After an unproductive first day with the think tank, Gus and Shawn turn to Lassiter for help with the genuine police-work side of Bonaventure’s security detail. Lassiter is disgruntled that he’s heard nothing about this think tank, seeing as he’s been working closely with Bonaventure’s head of security for the past week in anticipation of his arrival in Santa Barbara. Lassiter has never heard of Snowden, which leads Shawn to realize the entire think tank is a fake: Snowden enlisted their help to find ways to assassinate Bonaventure, not protect him.

Lassiter and Juliet, with Shawn and Gus in tow, raid the building where the think tank convened and discover it’s been completely vacated. When Bonaventure arrives in town, the police brief him on the threat against his life. Bonaventure refuses to cancel his speech, even after Shawn saves his life by tackling him to the ground just as an unseen assailant opens fire on him.

Bonaventure identifies Snowden as the plaintiff in a wrongful death lawsuit against him -- Snowden’s wife died in an accident in one of Bonaventure’s factories. To counteract the assassination attempt, Shawn reassembles the think tank and comes up with a brand-new security plan.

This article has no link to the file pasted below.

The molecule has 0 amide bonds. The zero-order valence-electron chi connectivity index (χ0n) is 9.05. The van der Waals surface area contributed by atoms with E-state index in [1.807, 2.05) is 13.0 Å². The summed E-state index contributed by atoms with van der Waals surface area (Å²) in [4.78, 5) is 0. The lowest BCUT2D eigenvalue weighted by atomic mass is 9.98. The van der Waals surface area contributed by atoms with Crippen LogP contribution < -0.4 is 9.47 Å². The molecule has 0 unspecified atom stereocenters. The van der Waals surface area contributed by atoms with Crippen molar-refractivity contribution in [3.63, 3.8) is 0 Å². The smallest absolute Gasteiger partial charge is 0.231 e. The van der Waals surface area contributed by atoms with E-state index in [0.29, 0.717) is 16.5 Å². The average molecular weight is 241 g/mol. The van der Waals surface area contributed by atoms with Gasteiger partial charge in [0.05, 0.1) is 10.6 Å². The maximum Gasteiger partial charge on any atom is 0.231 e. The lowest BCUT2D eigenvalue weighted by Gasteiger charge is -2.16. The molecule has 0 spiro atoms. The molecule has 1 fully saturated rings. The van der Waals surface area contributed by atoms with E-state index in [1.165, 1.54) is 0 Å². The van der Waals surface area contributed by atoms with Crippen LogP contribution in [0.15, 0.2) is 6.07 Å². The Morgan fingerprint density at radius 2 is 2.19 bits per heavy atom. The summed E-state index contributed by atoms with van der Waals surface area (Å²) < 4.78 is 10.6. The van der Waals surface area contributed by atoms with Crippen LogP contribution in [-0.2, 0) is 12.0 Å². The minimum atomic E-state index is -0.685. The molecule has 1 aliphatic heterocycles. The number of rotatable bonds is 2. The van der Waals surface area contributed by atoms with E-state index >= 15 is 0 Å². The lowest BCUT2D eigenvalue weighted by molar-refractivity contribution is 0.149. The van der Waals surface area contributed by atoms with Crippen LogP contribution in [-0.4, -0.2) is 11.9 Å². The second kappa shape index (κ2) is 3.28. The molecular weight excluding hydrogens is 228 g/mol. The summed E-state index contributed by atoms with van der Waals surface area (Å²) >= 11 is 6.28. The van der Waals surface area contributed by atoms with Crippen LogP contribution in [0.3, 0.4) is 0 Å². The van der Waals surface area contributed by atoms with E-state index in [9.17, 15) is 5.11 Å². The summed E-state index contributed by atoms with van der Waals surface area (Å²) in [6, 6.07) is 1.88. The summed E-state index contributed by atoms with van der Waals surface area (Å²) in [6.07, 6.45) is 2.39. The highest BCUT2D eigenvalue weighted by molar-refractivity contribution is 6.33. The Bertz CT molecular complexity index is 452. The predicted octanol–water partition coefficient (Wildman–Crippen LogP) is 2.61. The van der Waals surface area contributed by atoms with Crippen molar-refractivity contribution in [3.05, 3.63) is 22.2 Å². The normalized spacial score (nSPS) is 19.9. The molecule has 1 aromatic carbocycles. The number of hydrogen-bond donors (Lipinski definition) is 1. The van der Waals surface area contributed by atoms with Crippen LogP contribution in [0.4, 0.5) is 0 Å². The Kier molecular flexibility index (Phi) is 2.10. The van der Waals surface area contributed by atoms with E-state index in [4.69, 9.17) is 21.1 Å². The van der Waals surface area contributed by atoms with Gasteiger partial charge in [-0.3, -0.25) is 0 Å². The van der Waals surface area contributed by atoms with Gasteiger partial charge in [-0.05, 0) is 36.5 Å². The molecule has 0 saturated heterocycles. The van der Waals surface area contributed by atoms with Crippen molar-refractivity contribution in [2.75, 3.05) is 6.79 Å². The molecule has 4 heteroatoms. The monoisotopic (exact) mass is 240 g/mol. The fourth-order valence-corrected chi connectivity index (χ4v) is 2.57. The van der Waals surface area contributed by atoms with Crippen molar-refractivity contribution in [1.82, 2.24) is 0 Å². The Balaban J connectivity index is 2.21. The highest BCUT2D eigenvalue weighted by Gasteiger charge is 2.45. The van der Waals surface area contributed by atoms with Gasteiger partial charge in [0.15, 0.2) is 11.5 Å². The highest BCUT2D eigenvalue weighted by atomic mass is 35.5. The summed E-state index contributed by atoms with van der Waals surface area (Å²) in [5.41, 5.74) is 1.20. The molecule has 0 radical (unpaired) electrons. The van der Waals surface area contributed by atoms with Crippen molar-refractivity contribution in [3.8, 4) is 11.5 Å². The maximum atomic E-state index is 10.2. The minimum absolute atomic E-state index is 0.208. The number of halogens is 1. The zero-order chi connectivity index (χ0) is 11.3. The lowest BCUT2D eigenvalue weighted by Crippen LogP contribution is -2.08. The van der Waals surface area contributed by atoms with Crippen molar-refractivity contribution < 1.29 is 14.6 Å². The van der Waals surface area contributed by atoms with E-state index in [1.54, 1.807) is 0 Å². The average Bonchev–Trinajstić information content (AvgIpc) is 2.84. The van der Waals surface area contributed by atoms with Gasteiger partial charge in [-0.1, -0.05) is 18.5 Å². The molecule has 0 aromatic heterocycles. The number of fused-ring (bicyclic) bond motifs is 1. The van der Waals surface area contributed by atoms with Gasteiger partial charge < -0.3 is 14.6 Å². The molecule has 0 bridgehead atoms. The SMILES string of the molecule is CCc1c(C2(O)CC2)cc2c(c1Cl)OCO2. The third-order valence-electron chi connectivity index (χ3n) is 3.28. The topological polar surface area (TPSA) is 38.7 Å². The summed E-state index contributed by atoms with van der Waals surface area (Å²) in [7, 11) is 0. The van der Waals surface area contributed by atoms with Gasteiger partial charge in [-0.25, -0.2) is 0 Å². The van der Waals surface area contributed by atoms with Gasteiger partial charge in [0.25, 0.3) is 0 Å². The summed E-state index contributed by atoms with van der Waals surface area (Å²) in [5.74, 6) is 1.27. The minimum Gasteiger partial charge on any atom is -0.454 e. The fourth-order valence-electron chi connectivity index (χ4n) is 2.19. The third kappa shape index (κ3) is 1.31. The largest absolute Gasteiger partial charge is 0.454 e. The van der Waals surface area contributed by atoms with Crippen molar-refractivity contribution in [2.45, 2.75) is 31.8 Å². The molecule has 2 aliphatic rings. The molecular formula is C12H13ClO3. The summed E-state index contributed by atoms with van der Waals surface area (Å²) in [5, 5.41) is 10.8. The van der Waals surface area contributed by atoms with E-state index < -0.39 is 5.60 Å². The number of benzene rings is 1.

Unwilling to let Bonaventure appear in public while there’s still a potential threat out there, Shawn commandeers the podium at Bonaventure’s scheduled speech and launches into some bizarre ramblings to stall for time. Yes, he’s still being kind of annoying. I’m not entirely sure why Shawn is misfiring so badly this episode -- normally I find Shawn delightful and charming, and he’s none of those things right now.

From the stage, Shawn spots something in the air vents. Lassiter and Juliet find Snowden lurking inside with a rifle. They apprehend him successfully, but Shawn realizes Snowden must have had the aid of a partner: In Shawn’s think tank, Boyd had advised them against placing too much security around the vents. Well, naturally. Basic rule of television: If you’ve got three possible suspects -- in this case, Svetlana, Zenuk, and Boyd -- the villain is going to turn out to be the one played by Miguel Ferrer. Basic logic there.

Shawn hustles Bonaventure to his limo, but Boyd has assassinated the driver and is sitting in the front seat, waiting to kill his target. It turns out Boyd’s sister was Snowden’s wife, the one killed in the accident at Bonaventure’s factory. Shawn tries to talk Boyd out of shooting them. When that proves ineffective, he uses an official NBA air horn he happens to be carrying (don’t ask) to startle Boyd. The police swoop in and make the necessary arrests.